PC growth has been slowing for last couple of years, particularly in developed markets' consumer segments. This is confirmed with an in depth look at the accounting behind Intel (NASDAQ:INTC) and AMD (NYSE:AMD) from the x86 market. Without going into details which you can find in other articles, I would like to give a consumer angle to those skeptical about the PC market. We will ignore potential growth prospects for these semiconductor designers outside of core CPU/GPU products to see if they are fairly valued in their core market, given even half the predicted growth.
The consumer view - falling shipments
There are multiple factors behind the fear of falling x86 shipments, but the most important is that the PC market is now mature in most developed countries, with shrinking CPU upgrade demand. In the developing world PCs are either too expensive or not necessary for simple browsing. Cheaper tablets are serving that purpose. However, tablets currently are information-consumption devices. They are not great at producing reports or using applications like spreadsheets. A clear majority of Amazon (NASDAQ:AMZN) users agree that the market leader, the Apple (NASDAQ:AAPL) iPad, is not a replacement for a laptop, be it MacBook or PC.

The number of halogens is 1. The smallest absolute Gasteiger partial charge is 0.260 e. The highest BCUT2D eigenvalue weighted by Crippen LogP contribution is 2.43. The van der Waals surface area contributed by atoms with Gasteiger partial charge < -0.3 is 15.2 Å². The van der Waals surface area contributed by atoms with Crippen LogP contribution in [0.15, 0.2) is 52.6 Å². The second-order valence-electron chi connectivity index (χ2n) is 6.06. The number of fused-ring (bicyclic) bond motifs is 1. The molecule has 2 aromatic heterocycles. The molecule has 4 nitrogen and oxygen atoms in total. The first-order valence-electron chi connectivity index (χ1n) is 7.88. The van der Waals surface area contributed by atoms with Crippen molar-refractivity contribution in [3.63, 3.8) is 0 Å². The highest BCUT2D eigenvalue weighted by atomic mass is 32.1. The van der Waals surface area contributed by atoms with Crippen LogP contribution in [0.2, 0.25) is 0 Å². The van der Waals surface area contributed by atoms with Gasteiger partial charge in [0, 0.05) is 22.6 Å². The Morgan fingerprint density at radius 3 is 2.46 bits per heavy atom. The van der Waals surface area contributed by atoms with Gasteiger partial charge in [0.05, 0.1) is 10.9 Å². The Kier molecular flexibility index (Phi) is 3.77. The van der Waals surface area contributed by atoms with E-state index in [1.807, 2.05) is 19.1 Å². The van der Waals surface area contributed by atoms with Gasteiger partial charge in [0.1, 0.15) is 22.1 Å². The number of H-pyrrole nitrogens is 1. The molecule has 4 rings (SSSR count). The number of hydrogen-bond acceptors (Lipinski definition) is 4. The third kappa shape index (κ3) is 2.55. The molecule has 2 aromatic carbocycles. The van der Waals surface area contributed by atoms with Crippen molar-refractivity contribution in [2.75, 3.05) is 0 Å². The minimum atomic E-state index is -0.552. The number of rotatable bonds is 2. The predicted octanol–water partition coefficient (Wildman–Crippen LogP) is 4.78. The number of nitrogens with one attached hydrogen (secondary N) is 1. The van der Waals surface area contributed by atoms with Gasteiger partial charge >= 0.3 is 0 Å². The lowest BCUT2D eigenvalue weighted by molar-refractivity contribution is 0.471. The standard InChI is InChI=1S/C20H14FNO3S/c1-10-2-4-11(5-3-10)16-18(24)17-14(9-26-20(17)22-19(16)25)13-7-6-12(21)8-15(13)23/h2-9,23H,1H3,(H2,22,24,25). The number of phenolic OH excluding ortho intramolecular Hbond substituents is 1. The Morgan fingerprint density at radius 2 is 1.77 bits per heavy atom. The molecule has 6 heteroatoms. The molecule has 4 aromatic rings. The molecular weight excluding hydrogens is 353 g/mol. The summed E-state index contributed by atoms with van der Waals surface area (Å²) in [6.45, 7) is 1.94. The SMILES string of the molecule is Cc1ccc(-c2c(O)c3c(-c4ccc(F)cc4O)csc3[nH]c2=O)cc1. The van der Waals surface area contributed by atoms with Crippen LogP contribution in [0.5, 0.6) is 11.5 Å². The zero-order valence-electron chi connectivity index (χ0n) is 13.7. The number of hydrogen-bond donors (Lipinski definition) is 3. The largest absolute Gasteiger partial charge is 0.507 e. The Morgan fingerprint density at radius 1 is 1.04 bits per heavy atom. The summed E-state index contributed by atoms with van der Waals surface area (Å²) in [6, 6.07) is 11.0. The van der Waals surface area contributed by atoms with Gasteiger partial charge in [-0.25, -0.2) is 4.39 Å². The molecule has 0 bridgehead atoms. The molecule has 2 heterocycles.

In addition, tablet based decline of PC sales is expected to stop with the introduction of fast touch friendly Clover Trail and Hondo chipsets combined with Windows 8. As is normal AMD will probably enter the foray after Intel, and compete on price and GPU performance. This is good news for both companies as PC demand is flattening at worse and cannot fall much due to enormous growth still in China and South America. Just take a look at long term IDC demand forecasts showing total shipments growing to 47% in 2016 and 36% in 2015. Incidentally 2015 is the year when a big chunk of AMD debt will be due. Does that favor bankruptcy? Only if desktops and notebooks start running ARM (ARM). A remote possibility given the massive professional software ecosystem.
Nevertheless, the PC market needs more than "slim" gimmicks to increase average selling prices. Intel's Ultrabook push failed to spark a rush to get new devices nor have Intel's 15% per year performance increase made two year upgrade cycle's necessary. Windows 8 is a potential game changer once it arrives on the fully functional PC tablets. Fundamentally it is not in Intel or AMD's benefit to compete with each other on cost when the market is not expanding as it would drive down their margins. The word on Fudzilla is Intel is no longer competing with AMD head on but rather with Qualcomm (NASDAQ:QCOM). This will give AMD and Intel space to minimize margin erosion in classical PC market. Great news for shareholders.